Of all the sideways tributes to Mahatma Gandhi, this one has to be the most spirited.
In Tamil director Karthik Subbaraj’s Mahaan, a character named after the symbol of non-violence and teetotalism struggles to live up his ideals. Gandhi Mahaan (Vikram) doesn’t as much cross over as he paddles furiously to the other side, where lie the joys of criminal behaviour, immense wealth and endless rivulets of liquor.
Gandhi has had the misfortune of being born into a staunchly Gandhian family. His wife Nachi (Simran) is a devotee of self-abnegation too. So when Gandhi turns up one day after having broken the no-liquor rule, Nachi, their son Dadabai Naoroji (Dada for short) and the rest of the family walk out in disgust.
Gandhi has little time to mourn their departure. This commerce professor breaks bad in a big way. Teaming up with Sathyavan (Bobby Simha) and Satyhavan’s son Rocky (Sananth), Gandhi becomes the gangster version of Vijay Mallya.
The trio, with the help of politician Gnanam (Muthu Kumar), bilk the system and milk the ensuing profits. Payback comes in the form of Dada (Dhruv Vikram), an aggressive police officer who has sworn to raze Gandhi’s kingdom to the ground.
It’s a formulaic plot, told over a bottom-warming 142 minutes through a parade of flashbacks and raucous songs (by Santhosh Narayanan). Subbaraj brings to the movie his usual snarky humour, visual flair for staging scenes and immersion in the worlds of men. The one significant female character, Nachi, is barely visible and eminently forgettable.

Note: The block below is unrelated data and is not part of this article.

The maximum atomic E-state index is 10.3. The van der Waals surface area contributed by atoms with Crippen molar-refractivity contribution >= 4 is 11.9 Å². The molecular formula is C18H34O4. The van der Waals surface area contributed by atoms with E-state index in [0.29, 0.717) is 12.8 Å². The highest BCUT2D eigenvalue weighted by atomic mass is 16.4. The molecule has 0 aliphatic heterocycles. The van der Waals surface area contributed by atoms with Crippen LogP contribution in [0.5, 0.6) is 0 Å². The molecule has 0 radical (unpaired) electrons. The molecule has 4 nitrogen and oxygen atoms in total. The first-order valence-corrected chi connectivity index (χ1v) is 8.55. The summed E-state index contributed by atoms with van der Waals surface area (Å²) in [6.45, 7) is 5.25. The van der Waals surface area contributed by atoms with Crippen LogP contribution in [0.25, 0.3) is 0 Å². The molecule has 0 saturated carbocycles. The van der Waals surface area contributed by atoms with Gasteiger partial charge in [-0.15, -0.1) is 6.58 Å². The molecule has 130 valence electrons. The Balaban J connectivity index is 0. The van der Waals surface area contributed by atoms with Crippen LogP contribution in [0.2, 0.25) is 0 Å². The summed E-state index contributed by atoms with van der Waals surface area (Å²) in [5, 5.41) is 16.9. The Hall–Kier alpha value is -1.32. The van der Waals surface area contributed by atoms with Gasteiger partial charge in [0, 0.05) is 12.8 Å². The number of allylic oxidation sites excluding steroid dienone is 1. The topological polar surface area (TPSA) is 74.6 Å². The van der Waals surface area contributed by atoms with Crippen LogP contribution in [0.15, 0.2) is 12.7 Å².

Mahaan has been released with English subtitles on Amazon Prime Video. There’s more to the mission to cleanse Tamil Nadu of alcohol, the meandering movie will have us know. Rather than taking down Mahatma Gandhi a few pegs (he is an easy target anyway these days), Mahaan appears to be firing over the shoulder of the apostle of peace at the false gods who lurk in our midst.
Dada is a zealot who has been raised in a religious cult after being separated from his father. As much a moral policeman as an actual policeman, Dada represents everything that Gandhi – and the movie – abhors: an impossible standard of rectitude, a killjoy attitude towards pleasure, and disgust for people who live beyond the pale of society’s prescribed rules.
Gandhi draws an equivalence between his anarchic amorality and Dada’s trigger-happy righteousness by telling the young man, I may not be a good man, but you are no better than me.
Somewhere in this seemingly endless movie, might there be an allegory about the hypocritical times in which we are living? Perhaps it’s the alcohol talking.
At any rate, the gangsters are certainly having more fun in the movie than anybody else. Their camaraderie, loyalty and personal moral code bring to mind not one of the aphorisms attributed to Mahatma Gandhi but the line from Bob Dylan’s song Absolutely Sweet Marie: “But to live outside the law, you must be honest.”
Vikram delivers a Patiala peg of a performance, simmering with pathos and bathos as well as self-deprecation. Dhruv Vikram (the actor’s son in real life) is simply no match for the magnetic pater familias. Bobby Simha, the star of Subbaraj’s Jigarthanda (2014) is on fire too. The brotherhood between Gandhi and Sathayavan and Subbaraj’s subversive glee just about rescue Mahaan from unforgiveable bloat.
Corrections and clarifications: The review erroneously identified the film’s music composer as Anirudh Ravichander. It is actually Santhosh Narayanan.